To more easily manage our code, we divided it into 4
finalproc.c contains the main program loop
xymotors.h contains functions that control the forward and backward movement of the stepper motors
video_int.h contains the video interrupt, written by Prof. Bruce Land
video.h contains the video code written by Prof. Bruce Land
Our main program loop first waits for input from the user. The program starts out in full-stepping mode, which will scan nearly an entire sheet of paper. The user can also press the half-step button to have the scanner perform over a smaller area with better resolution (motors will operate on half-steps). The program will wait until the user selects a scan mode: one-directional, zig-zag with slowing, and normal zig-zag. Because the output is sent to a TV we have a set image size that we can display, being that each pixel is simply a bit either being on or off we have the max screen size of 128x100 pixels. As a result all the scan modes use up all this space, so at full-stepping speed the screen area covered is twice as large as when the motor is half-stepped.
Before the image starts to scan the sensor first calibrates by looking at a totally white square and then moves to a totally black square, it then sets the threshold between black and white at exactly the mid point between the two values. It might be better to set the threshold closer to white since after a lot of testing it is apparent that the sensor is more sensitive to white on black than black on white...(will be explained later)
First, we must explain that our scanner was programmed so that the sensor scans along the x axis and steps along the y axis. That is, the x axle and motor constantly move back and forth while the y axle and motor moves only one step forward each time the x motor comes back to its starting point.
When it actually takes sensor data for a point we first
sample the ADC three times with a 1ms with of delay between them, then we take
the value that occurred 2 or more times either black or white, and set the pixel
as that value.
In one-directional mode, the scanner only samples the image when moving in the positive x direction. It then moves the sensor all the way back, and then steps in y. This method is the slowest, but typically provides a less distorted image as our zig-zag methods have a tendency to skew the image. This mode also has the slowing feature in that the x motor slows down when it reaches near both ends of a line. This feature was implemented to reduce the sensor shaking that occurs when the motor switches directions.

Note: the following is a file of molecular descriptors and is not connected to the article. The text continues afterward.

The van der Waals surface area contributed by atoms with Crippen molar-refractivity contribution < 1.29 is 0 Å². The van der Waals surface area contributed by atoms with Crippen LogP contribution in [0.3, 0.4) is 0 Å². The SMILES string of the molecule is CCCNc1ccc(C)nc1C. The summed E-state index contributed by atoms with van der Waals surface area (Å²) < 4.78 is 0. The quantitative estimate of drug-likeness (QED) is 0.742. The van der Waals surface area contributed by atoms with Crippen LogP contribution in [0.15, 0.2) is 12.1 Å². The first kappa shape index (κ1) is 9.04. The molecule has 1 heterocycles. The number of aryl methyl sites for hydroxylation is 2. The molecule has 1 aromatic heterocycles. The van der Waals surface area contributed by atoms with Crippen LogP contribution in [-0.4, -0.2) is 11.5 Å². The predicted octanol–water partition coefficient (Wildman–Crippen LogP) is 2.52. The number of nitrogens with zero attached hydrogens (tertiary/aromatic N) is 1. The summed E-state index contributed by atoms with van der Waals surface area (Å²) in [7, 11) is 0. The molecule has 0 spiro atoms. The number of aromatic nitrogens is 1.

The zig-zag with slowing mode samples the image on both the forward and backward movement of the x motor. This effectively doubles the scan speed from the previous mode. However, an inherent problem that occured with zig-zag scanning was that the scanned lines displayed on the TV were systematically misaligned. We thought that this might have been attributed to the angle the sensor is pointing at the image surface (it is not exactly 90 degrees) and the different directions of movement of the sensor. We compensated for this problem by having the x motor take a couple pre-emptive steps just before it started its backward-movement loop. This way, we were able to re-align the screen line samples from both forward and backward movement.
The normal zig-zag mode is simply the same as above but without slowing at the edges. This was so we could compare image differences with the slowing feature.
Each mode goes through a similar loop structure that samples, puts to the video buffer, and detects user reset, detects TV display button, and steps the motor.
The trickiest part of writing the code was getting the proper motor brush scheme setup for when the motor would move from forward to backward, without this the motor would act unreliable and could slip and distort the image worse than it already is.